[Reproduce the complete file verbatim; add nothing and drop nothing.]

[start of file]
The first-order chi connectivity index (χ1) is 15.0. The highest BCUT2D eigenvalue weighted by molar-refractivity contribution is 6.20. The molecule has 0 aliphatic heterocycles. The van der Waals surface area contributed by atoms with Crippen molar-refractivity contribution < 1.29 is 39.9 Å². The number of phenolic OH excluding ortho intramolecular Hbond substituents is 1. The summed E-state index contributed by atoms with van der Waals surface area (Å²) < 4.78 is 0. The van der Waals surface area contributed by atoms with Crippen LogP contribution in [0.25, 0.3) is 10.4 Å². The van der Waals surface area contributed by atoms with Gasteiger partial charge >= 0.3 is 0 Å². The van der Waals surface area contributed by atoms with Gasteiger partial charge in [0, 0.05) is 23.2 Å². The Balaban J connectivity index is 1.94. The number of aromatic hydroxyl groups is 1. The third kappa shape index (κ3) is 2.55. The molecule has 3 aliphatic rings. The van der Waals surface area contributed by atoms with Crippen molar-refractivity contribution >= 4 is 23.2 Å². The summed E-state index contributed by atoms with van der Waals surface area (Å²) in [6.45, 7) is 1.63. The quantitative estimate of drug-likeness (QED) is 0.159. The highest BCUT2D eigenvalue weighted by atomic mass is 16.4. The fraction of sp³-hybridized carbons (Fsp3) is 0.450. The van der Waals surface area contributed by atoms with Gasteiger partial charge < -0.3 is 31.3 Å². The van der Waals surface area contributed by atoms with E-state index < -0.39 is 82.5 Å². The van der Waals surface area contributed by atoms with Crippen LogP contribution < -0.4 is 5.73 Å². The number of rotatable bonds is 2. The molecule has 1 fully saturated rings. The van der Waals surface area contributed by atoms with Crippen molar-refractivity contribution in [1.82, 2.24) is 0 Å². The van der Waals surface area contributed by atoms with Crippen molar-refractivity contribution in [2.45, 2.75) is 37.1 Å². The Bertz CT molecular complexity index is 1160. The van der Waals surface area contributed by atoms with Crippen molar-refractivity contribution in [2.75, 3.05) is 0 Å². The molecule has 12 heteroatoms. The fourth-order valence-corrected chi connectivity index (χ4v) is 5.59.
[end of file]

The first-order chi connectivity index (χ1) is 15.0. The highest BCUT2D eigenvalue weighted by molar-refractivity contribution is 6.20. The molecule has 0 aliphatic heterocycles. The van der Waals surface area contributed by atoms with Crippen molar-refractivity contribution < 1.29 is 39.9 Å². The number of phenolic OH excluding ortho intramolecular Hbond substituents is 1. The summed E-state index contributed by atoms with van der Waals surface area (Å²) < 4.78 is 0. The van der Waals surface area contributed by atoms with Crippen LogP contribution in [0.25, 0.3) is 10.4 Å². The van der Waals surface area contributed by atoms with Gasteiger partial charge >= 0.3 is 0 Å². The van der Waals surface area contributed by atoms with Gasteiger partial charge in [0, 0.05) is 23.2 Å². The Balaban J connectivity index is 1.94. The number of aromatic hydroxyl groups is 1. The third kappa shape index (κ3) is 2.55. The molecule has 3 aliphatic rings. The van der Waals surface area contributed by atoms with Crippen molar-refractivity contribution >= 4 is 23.2 Å². The summed E-state index contributed by atoms with van der Waals surface area (Å²) in [6.45, 7) is 1.63. The quantitative estimate of drug-likeness (QED) is 0.159. The highest BCUT2D eigenvalue weighted by atomic mass is 16.4. The fraction of sp³-hybridized carbons (Fsp3) is 0.450. The van der Waals surface area contributed by atoms with Gasteiger partial charge < -0.3 is 31.3 Å². The van der Waals surface area contributed by atoms with E-state index < -0.39 is 82.5 Å². The van der Waals surface area contributed by atoms with Crippen LogP contribution < -0.4 is 5.73 Å². The number of rotatable bonds is 2. The molecule has 1 fully saturated rings. The van der Waals surface area contributed by atoms with Crippen molar-refractivity contribution in [1.82, 2.24) is 0 Å². The van der Waals surface area contributed by atoms with Crippen molar-refractivity contribution in [2.45, 2.75) is 37.1 Å². The Bertz CT molecular complexity index is 1160. The van der Waals surface area contributed by atoms with Crippen molar-refractivity contribution in [2.75, 3.05) is 0 Å². The molecule has 12 heteroatoms. The fourth-order valence-corrected chi connectivity index (χ4v) is 5.59.